Reaching the last mile in Nepal

March 6th, 2014

So it’s nearly the end of our financial year here in Practical Action. The great thing about this time of year is the chance to look at just how far we have come. At a recent video conference for our knowledge sharing service, Practical Answers, we did just that and we discovered fantastic progress and great innovation.

Taking our work in just one country as an example. In the last three months in Nepal alone our free of charge technical enquiries service  has handled more than 5000 enquiries per month. This is a huge step change – as only a few years ago the whole service handling only 3500 enquiries globally in a year

Knowledge broker in Nepal in action

knowledge broker in Nepal in action

The key to Nepal’s success has been taking the knowledge out to the people who really need it. “Reaching the very last mile”. We have a really constructive partnership with an organisation called READ Nepal . They have established 55 community library and resource centres across the Himalayan country – all are self-sustaining. Into about 20 of these libraries we have put a knowledge service, handling technical enquiries and running training and regular “focus group discussions” to tackle current issues with the local community. If an answer is not immediately available from the library, we seek help from local and district authorities. And if a question is particularly frequent we get a Kathmandu radio station to record a programme on the subject that can be played back to the community. I saw this once when there was great interest in mushroom cultivation as a possible additional source of income for people living on the margins.  One innovation this year has been for one centre to start to provide real time weather forecast information to the local community to warn against extremes,  and help the farmers plant and harvest at optimal times.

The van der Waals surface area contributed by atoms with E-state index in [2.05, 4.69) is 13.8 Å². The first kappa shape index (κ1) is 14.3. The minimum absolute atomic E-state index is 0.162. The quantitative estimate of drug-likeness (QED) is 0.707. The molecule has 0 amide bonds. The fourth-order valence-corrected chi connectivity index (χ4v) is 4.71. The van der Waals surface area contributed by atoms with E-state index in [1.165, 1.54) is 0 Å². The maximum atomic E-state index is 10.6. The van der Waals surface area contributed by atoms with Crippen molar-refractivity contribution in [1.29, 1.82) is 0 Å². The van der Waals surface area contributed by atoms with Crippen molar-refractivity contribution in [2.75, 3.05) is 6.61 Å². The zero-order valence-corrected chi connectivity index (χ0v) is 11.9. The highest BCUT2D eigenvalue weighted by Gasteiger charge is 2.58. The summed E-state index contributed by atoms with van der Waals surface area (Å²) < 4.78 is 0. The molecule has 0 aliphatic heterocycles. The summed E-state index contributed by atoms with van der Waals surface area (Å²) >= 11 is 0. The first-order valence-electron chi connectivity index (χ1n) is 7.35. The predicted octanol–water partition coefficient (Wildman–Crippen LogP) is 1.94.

A further innovation in the last year has been the establishment of local knowledge management committees. These are made up of local government representatives , agriculture officers, sometimes the water authorities. Far from being bureaucratic they have helped give the service real sustainability. It’s great to bring these groups together and demonstrate how valuable simply sharing knowledge can be and what an impact it can have on people’s lives and livelihoods.

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